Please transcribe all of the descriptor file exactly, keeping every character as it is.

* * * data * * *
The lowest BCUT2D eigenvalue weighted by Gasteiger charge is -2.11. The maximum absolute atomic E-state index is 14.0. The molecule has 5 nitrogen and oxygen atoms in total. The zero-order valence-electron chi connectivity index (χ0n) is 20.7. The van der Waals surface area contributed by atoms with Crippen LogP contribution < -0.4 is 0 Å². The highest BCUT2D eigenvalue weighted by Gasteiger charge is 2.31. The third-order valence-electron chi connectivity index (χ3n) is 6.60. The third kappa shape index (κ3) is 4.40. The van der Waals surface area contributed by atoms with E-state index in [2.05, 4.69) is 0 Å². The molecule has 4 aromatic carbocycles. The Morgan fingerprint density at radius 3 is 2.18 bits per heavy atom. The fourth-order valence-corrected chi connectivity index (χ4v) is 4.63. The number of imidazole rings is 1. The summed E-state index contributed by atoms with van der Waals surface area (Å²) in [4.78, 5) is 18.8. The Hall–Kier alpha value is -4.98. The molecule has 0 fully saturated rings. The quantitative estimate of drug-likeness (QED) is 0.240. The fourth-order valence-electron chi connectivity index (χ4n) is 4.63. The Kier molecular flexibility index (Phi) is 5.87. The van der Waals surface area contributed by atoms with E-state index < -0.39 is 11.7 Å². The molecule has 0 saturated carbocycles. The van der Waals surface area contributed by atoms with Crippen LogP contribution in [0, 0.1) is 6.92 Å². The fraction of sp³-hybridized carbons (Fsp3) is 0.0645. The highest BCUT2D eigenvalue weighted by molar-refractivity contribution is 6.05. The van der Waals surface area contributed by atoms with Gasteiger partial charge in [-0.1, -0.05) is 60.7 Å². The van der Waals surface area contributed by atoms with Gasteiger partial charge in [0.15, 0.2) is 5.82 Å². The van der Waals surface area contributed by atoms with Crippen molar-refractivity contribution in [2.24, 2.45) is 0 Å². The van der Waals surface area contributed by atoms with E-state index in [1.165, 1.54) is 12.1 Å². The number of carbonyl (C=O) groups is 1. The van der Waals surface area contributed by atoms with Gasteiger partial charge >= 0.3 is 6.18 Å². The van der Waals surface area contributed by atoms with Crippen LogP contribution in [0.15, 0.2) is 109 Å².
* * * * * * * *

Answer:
The lowest BCUT2D eigenvalue weighted by Gasteiger charge is -2.11. The maximum absolute atomic E-state index is 14.0. The molecule has 5 nitrogen and oxygen atoms in total. The zero-order valence-electron chi connectivity index (χ0n) is 20.7. The van der Waals surface area contributed by atoms with Crippen LogP contribution < -0.4 is 0 Å². The highest BCUT2D eigenvalue weighted by Gasteiger charge is 2.31. The third-order valence-electron chi connectivity index (χ3n) is 6.60. The third kappa shape index (κ3) is 4.40. The van der Waals surface area contributed by atoms with E-state index in [2.05, 4.69) is 0 Å². The molecule has 4 aromatic carbocycles. The Morgan fingerprint density at radius 3 is 2.18 bits per heavy atom. The fourth-order valence-corrected chi connectivity index (χ4v) is 4.63. The number of imidazole rings is 1. The summed E-state index contributed by atoms with van der Waals surface area (Å²) in [4.78, 5) is 18.8. The Hall–Kier alpha value is -4.98. The molecule has 0 fully saturated rings. The quantitative estimate of drug-likeness (QED) is 0.240. The fourth-order valence-electron chi connectivity index (χ4n) is 4.63. The Kier molecular flexibility index (Phi) is 5.87. The van der Waals surface area contributed by atoms with E-state index < -0.39 is 11.7 Å². The molecule has 0 saturated carbocycles. The van der Waals surface area contributed by atoms with Crippen LogP contribution in [0, 0.1) is 6.92 Å². The fraction of sp³-hybridized carbons (Fsp3) is 0.0645. The highest BCUT2D eigenvalue weighted by molar-refractivity contribution is 6.05. The van der Waals surface area contributed by atoms with Gasteiger partial charge in [-0.1, -0.05) is 60.7 Å². The van der Waals surface area contributed by atoms with Gasteiger partial charge in [0.15, 0.2) is 5.82 Å². The van der Waals surface area contributed by atoms with Crippen molar-refractivity contribution in [2.24, 2.45) is 0 Å². The van der Waals surface area contributed by atoms with E-state index in [1.165, 1.54) is 12.1 Å². The number of carbonyl (C=O) groups is 1. The van der Waals surface area contributed by atoms with Gasteiger partial charge >= 0.3 is 6.18 Å². The van der Waals surface area contributed by atoms with Crippen LogP contribution in [0.15, 0.2) is 109 Å².